This information is provided by the National Institutes of Health (NIH) Genetic and Rare Diseases Information Center (GARD).
Pallister-Killian mosaic syndrome is a multi-system disorder that is characterized by extremely weak muscle tone (hypotonia) in infancy and early childhood, intellectual disability, distinctive facial features, sparse hair, areas of unusual skin coloring (pigmentation), and other birth defects. The signs and symptoms of Pallister-Killian mosaic syndrome can vary, although most documented cases of people with the syndrome have severe to profound intellectual disability and other serious health problems.
Pallister-Killian mosaic syndrome is usually caused by the presence of an abnormal extra chromosome 12 called isochromosome 12p. An isochromosome is a chromosome with two identical arms. Normal chromosomes have one long (q) arm and one short (p) arm, but isochromosomes have either two q arms or two p arms. Isochromosome 12p is a version of chromosome 12 made up of two p arms. Cells normally have two copies of each chromosome, one inherited from each parent. In people with Pallister-Killian mosaic syndrome, cells have the two usual copies of chromosome 12, but some cells also have the isochromosome 12p. These cells have a total of four copies of all the genes on the p arm of chromosome 12. The extra genetic material from the isochromosome disrupts the normal course of development, causing the characteristic features of this disorder.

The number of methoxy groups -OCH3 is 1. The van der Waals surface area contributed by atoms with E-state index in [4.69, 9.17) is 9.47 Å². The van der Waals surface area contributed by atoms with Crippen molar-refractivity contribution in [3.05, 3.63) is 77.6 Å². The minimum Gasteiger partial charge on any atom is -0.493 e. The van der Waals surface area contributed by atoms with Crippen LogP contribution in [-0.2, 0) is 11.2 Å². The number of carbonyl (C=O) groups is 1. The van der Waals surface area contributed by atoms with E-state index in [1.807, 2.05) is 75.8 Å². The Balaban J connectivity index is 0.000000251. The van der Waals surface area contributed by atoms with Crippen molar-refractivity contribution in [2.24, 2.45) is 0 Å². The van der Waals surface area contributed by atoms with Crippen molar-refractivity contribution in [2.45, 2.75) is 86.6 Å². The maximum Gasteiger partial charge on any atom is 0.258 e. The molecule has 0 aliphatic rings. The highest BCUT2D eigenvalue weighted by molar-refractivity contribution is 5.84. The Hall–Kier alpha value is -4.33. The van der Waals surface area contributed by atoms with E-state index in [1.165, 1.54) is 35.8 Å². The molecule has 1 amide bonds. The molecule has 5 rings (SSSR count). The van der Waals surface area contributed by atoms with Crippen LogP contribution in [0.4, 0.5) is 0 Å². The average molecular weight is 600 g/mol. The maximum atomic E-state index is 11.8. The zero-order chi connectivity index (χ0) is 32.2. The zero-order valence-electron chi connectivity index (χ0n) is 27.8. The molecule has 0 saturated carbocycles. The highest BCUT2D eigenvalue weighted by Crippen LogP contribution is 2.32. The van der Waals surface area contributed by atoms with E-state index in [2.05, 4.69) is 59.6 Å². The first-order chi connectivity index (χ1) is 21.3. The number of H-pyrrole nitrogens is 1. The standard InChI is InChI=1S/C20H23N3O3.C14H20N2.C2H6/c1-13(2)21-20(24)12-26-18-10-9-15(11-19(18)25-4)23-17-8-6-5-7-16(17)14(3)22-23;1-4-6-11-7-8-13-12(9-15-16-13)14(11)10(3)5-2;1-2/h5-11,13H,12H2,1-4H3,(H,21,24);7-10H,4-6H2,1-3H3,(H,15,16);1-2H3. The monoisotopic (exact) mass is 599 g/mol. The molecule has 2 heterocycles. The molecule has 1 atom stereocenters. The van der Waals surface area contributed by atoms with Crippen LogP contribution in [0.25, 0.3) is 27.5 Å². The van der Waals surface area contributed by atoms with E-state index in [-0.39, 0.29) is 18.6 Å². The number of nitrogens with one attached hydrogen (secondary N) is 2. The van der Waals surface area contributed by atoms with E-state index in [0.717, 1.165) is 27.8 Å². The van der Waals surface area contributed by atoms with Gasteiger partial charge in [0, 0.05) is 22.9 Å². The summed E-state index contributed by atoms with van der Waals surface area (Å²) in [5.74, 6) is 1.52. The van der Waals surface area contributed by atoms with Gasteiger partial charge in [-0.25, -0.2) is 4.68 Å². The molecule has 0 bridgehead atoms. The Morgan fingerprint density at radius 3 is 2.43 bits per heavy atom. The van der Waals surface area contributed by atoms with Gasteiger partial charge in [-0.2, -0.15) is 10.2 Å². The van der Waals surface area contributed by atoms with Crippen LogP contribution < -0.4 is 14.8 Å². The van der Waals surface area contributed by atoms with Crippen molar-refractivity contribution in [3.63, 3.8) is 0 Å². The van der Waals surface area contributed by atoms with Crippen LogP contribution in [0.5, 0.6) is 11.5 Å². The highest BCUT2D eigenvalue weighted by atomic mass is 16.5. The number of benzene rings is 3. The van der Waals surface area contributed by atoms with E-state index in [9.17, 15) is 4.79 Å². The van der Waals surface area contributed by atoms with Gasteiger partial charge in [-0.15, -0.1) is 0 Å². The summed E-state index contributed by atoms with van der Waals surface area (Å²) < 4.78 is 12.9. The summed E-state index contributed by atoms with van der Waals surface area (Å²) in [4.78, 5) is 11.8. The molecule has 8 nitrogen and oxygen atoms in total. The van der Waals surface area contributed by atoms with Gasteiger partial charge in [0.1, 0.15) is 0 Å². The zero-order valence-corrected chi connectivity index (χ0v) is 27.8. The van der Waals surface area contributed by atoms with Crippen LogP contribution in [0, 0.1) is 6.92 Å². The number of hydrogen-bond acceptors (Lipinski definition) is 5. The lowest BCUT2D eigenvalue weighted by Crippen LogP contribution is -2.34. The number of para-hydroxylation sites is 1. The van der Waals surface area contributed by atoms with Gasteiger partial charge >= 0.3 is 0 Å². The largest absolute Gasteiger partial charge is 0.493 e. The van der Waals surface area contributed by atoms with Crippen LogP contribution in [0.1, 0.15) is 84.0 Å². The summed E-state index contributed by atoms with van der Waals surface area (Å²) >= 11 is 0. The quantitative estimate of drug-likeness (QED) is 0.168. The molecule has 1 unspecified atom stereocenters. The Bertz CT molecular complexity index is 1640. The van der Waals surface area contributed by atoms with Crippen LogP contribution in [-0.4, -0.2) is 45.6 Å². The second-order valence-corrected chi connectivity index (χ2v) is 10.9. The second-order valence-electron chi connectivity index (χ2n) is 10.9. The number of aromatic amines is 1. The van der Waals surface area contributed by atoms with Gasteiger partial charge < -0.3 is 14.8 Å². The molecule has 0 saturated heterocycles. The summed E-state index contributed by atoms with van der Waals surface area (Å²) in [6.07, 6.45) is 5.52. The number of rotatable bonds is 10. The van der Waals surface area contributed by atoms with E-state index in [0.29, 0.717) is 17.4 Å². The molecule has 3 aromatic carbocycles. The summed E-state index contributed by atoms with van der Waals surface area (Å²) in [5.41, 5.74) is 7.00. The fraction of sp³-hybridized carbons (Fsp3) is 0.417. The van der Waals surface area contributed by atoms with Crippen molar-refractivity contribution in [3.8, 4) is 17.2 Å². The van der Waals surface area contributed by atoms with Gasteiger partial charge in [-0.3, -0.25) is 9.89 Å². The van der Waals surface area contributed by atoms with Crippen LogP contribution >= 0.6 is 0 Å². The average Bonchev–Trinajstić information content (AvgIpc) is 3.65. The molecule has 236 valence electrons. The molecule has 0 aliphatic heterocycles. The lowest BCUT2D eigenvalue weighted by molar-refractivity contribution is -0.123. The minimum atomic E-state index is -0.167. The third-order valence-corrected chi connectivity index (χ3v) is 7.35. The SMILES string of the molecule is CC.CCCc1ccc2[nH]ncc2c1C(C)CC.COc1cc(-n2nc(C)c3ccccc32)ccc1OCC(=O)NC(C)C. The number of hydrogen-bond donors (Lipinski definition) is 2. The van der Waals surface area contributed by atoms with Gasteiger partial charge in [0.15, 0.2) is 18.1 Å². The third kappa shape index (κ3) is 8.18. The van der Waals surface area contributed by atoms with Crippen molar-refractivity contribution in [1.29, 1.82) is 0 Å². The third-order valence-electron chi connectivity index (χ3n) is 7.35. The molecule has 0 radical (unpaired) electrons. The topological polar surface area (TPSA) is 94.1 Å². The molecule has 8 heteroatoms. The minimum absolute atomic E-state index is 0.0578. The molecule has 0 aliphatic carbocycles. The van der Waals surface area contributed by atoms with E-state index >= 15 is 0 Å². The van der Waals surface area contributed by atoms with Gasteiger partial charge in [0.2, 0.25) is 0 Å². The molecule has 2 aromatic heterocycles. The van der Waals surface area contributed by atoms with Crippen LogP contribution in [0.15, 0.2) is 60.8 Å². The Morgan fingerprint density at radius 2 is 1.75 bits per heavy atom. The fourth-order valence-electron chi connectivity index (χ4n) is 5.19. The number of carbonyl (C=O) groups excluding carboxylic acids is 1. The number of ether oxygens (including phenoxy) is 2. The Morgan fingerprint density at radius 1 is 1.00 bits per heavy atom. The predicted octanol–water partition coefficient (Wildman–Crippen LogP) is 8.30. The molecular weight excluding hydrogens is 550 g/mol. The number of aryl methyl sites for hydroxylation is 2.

Although Pallister-Killian mosaic syndrome is usually caused by an isochromosome 12p, other, more complex chromosomal changes involving chromosome 12 are responsible for the disorder in rare cases.
Treatment depends upon the specific symptoms present in each individual. Treating medical and developmental problems early can help to optimize outcome.
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